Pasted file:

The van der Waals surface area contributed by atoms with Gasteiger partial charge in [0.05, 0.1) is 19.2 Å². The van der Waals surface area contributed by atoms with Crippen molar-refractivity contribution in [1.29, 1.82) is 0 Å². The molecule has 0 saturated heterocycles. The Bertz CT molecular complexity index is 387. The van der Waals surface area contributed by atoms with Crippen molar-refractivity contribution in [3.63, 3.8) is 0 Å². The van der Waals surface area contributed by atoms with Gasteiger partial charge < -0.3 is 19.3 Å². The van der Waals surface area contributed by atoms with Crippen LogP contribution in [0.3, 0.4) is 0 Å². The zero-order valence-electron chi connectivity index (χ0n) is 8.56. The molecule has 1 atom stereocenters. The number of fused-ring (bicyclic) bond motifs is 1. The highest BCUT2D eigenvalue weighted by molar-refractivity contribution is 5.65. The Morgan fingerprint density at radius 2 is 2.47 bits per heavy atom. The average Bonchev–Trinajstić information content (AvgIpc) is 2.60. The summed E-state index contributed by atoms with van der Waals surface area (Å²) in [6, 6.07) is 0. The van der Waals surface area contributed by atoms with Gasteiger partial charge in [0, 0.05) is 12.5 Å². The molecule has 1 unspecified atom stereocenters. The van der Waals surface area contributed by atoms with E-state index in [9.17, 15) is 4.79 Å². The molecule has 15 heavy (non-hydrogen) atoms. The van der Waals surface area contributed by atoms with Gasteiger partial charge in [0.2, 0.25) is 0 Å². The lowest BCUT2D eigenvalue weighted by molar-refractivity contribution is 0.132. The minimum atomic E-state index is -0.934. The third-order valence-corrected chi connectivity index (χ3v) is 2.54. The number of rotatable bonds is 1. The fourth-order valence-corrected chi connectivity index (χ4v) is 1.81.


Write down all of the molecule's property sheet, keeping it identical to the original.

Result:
The van der Waals surface area contributed by atoms with Gasteiger partial charge in [0.05, 0.1) is 19.2 Å². The van der Waals surface area contributed by atoms with Crippen molar-refractivity contribution in [1.29, 1.82) is 0 Å². The molecule has 0 saturated heterocycles. The Bertz CT molecular complexity index is 387. The van der Waals surface area contributed by atoms with Crippen molar-refractivity contribution in [3.63, 3.8) is 0 Å². The van der Waals surface area contributed by atoms with Gasteiger partial charge < -0.3 is 19.3 Å². The van der Waals surface area contributed by atoms with Crippen LogP contribution in [0.3, 0.4) is 0 Å². The zero-order valence-electron chi connectivity index (χ0n) is 8.56. The molecule has 1 atom stereocenters. The number of fused-ring (bicyclic) bond motifs is 1. The highest BCUT2D eigenvalue weighted by molar-refractivity contribution is 5.65. The Morgan fingerprint density at radius 2 is 2.47 bits per heavy atom. The average Bonchev–Trinajstić information content (AvgIpc) is 2.60. The summed E-state index contributed by atoms with van der Waals surface area (Å²) in [6, 6.07) is 0. The van der Waals surface area contributed by atoms with Gasteiger partial charge in [0, 0.05) is 12.5 Å². The molecule has 1 unspecified atom stereocenters. The van der Waals surface area contributed by atoms with E-state index in [9.17, 15) is 4.79 Å². The molecule has 15 heavy (non-hydrogen) atoms. The van der Waals surface area contributed by atoms with Gasteiger partial charge in [0.2, 0.25) is 0 Å². The lowest BCUT2D eigenvalue weighted by molar-refractivity contribution is 0.132. The minimum atomic E-state index is -0.934. The third-order valence-corrected chi connectivity index (χ3v) is 2.54. The number of rotatable bonds is 1. The fourth-order valence-corrected chi connectivity index (χ4v) is 1.81.